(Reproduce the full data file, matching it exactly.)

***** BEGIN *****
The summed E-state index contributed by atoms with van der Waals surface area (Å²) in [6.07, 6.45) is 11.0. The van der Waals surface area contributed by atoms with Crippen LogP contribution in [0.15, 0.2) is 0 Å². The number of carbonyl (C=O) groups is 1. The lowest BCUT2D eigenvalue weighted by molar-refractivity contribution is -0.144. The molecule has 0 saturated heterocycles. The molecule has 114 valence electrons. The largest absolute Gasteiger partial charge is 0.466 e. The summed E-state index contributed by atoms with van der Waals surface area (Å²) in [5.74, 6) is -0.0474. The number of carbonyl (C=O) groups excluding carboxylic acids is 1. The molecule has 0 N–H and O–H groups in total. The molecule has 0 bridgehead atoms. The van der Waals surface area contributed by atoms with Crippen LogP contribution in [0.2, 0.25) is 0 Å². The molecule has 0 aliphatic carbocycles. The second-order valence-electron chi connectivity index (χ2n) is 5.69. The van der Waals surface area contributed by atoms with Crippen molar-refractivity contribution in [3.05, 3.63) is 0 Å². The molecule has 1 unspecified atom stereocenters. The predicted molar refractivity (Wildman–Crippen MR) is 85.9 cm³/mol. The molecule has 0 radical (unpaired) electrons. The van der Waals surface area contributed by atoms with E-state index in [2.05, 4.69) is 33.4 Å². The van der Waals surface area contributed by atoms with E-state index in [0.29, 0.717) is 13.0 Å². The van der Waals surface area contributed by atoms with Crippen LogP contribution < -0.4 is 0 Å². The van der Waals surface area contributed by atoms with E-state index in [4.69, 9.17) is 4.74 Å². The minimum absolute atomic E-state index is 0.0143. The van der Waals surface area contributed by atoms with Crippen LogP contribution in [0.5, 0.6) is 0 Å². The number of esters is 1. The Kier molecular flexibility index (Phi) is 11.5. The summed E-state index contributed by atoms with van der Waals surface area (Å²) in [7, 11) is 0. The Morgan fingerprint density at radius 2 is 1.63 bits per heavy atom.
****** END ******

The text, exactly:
The summed E-state index contributed by atoms with van der Waals surface area (Å²) in [6.07, 6.45) is 11.0. The van der Waals surface area contributed by atoms with Crippen LogP contribution in [0.15, 0.2) is 0 Å². The number of carbonyl (C=O) groups is 1. The lowest BCUT2D eigenvalue weighted by molar-refractivity contribution is -0.144. The molecule has 0 saturated heterocycles. The molecule has 114 valence electrons. The largest absolute Gasteiger partial charge is 0.466 e. The summed E-state index contributed by atoms with van der Waals surface area (Å²) in [5.74, 6) is -0.0474. The number of carbonyl (C=O) groups excluding carboxylic acids is 1. The molecule has 0 N–H and O–H groups in total. The molecule has 0 bridgehead atoms. The van der Waals surface area contributed by atoms with Crippen LogP contribution in [0.2, 0.25) is 0 Å². The molecule has 0 aliphatic carbocycles. The second-order valence-electron chi connectivity index (χ2n) is 5.69. The van der Waals surface area contributed by atoms with Crippen molar-refractivity contribution in [3.05, 3.63) is 0 Å². The molecule has 1 unspecified atom stereocenters. The predicted molar refractivity (Wildman–Crippen MR) is 85.9 cm³/mol. The molecule has 0 radical (unpaired) electrons. The van der Waals surface area contributed by atoms with E-state index in [2.05, 4.69) is 33.4 Å². The van der Waals surface area contributed by atoms with E-state index in [0.29, 0.717) is 13.0 Å². The van der Waals surface area contributed by atoms with Crippen LogP contribution < -0.4 is 0 Å². The van der Waals surface area contributed by atoms with E-state index in [4.69, 9.17) is 4.74 Å². The minimum absolute atomic E-state index is 0.0143. The van der Waals surface area contributed by atoms with Crippen LogP contribution in [0.5, 0.6) is 0 Å². The number of esters is 1. The Kier molecular flexibility index (Phi) is 11.5. The summed E-state index contributed by atoms with van der Waals surface area (Å²) in [7, 11) is 0. The Morgan fingerprint density at radius 2 is 1.63 bits per heavy atom.